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Signa Vitae

Journal of Intensive Care and Emergency Medicine

Football referees as first responders in cardiac arrest. Assessment of a Basic Life Support training program.


Aim. To assess football referees´ cardiopulmonary resuscitation (CPR) skills and automated external defibrillator (AED) use in a simulated sport incident scenario, after a brief training program.

Material and Methods. Quasi-experimental study with 35 amateur league football referees. A test – retest of related samples was carried out after the training program. Theoretical and hands-on session lasted 30 minutes, with 1/10 instructor/participant ratio. CPR skills were measured using Wireless Skill Report software and AED use by means of a specific check list.

Results. A third of sample knew what an AED is but only 8% knew how to use it. After training, all participants achieved 70% or higher CPR quality scores and were able to use AED properly (54.2% without any incidence). Mean time to discharge was shorter for participants who accomplished the quality goal (p=0.022).

Conclusions. After a very brief and simple training program, football referees were able to perform a potentially effective CPR and use an AED correctly in a simulated scenario. Basic life support training should be implemented in football referees´ formative curriculum.

Key words: automated external defibrillator, referees, cardiac arrest, cardiopulmonary resuscitation, basic life support, training, sport, football

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Are chest compression depths measured by the Resusci Anne SkillReporter and CPRmeter the same?


Objective. We investigated whether data collected using the Resusci Anne SkillReporter were comparable with those collected using the CPRmeter (cardiopulmonary resuscitation meter -an accelerometer feedback device used to provide high-quality chest compressions).

Materials and Methods. Fifty continuous chest compressions were performed using a Resusci Anne SkillReporter and a CPRmeter under two conditions (Experiment 1: complete chest wall recoil; Experiment 2: incomplete chest wall recoil). The conditions were defined according to visual feedback signals provided by the CPRmeter. A single healthcare worker performed 20 repetitions under each experimental condition alternately. Chest compression data were collected and analyzed using the Laerdal PC SkillReporting System and QCPR Review software.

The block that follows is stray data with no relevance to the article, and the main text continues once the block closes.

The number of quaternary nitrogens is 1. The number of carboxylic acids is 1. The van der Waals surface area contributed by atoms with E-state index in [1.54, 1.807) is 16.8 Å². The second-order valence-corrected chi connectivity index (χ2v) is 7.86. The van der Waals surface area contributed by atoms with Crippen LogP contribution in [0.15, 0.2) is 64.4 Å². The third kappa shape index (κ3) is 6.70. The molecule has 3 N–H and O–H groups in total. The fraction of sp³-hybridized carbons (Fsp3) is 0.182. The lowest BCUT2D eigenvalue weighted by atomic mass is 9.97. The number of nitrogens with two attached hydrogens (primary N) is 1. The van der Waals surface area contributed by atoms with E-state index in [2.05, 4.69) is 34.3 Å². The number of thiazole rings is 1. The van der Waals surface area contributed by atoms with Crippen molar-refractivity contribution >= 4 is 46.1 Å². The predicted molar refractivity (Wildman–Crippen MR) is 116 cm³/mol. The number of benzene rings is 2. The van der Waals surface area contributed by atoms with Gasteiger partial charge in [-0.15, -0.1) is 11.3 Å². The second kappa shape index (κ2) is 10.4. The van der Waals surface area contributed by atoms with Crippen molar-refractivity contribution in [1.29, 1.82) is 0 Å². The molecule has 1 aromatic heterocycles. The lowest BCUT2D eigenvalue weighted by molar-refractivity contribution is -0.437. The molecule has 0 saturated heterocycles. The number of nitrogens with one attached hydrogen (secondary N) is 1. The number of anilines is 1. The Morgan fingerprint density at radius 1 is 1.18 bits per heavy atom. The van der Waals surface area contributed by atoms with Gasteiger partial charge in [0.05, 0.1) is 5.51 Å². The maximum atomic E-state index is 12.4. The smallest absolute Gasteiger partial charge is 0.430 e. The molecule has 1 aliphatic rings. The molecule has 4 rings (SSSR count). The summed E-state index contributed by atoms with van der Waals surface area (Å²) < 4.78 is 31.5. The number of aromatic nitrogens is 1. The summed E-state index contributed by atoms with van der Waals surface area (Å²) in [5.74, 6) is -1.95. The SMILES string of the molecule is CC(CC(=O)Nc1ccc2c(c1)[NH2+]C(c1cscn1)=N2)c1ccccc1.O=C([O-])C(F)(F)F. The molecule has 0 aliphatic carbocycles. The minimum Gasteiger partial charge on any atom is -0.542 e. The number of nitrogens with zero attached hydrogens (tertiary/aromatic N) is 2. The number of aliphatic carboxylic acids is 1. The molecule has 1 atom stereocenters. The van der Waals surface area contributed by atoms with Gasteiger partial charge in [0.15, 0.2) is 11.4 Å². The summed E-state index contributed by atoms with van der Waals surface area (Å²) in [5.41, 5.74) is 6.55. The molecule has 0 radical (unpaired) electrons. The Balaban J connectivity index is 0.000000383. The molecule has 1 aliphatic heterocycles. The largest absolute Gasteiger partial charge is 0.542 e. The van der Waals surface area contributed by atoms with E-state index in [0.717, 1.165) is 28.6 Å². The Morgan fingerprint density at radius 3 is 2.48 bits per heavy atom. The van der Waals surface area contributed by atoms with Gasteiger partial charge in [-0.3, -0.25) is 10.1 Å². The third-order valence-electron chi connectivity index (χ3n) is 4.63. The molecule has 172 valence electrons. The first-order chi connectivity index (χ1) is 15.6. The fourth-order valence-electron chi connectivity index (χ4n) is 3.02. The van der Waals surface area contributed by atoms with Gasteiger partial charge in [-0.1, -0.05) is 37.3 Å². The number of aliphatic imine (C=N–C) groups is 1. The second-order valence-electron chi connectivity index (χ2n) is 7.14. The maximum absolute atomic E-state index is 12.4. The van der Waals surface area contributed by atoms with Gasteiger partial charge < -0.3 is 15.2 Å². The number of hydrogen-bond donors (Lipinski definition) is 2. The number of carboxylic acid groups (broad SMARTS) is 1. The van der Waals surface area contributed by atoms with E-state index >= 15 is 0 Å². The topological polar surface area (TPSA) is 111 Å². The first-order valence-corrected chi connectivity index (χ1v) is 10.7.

Results. The mean difference in chest compression depth between the Resusci Anne SkillReporter and CPRmeter was 6.7 ± 1.2 mm in Experiment 1 (95% CI: 6.1~7.3) and was significantly higher in Experiment 2 (17.3 ± 1.9 mm; 95% CI: 16.4~18.2; p < 0.001).

Conclusions. The chest compression depth measured by the Resusci Anne SkillReporter was significantly different from that of the CPRmeter. Cardiopulmonary resuscitation instructors, trainees, and researchers should be aware of this difference to ensure the most accurate interpretation of their training or experimental results.

Key words: cardiopulmonary resuscitation, manikins, feedback, education, training

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Does basic life support training simplification foster retention of life saving maneuvers?


Objectives. Simplification of Basic Life Support was proposed with the introduction of Chest-Compression only Cardio-Pulmonary Resuscitation (CC-CPR) as an alternative to Standard CPR (S-CPR). This study aimed to compare retention of knowledge, in the general public, of both CPR techniques (CC-CPR vs. S-CPR).

Design, setting and participants. Multicentric prospective comparative cohort study. A training program was conducted among 906 individuals who were assigned to CC-CPR or to S-CPR group. They were evaluated before training (T0), after training (T1) and six months later (T2) on 17 CPR assessment criteria, they were evaluated twice at each time period and one global CPR performance score.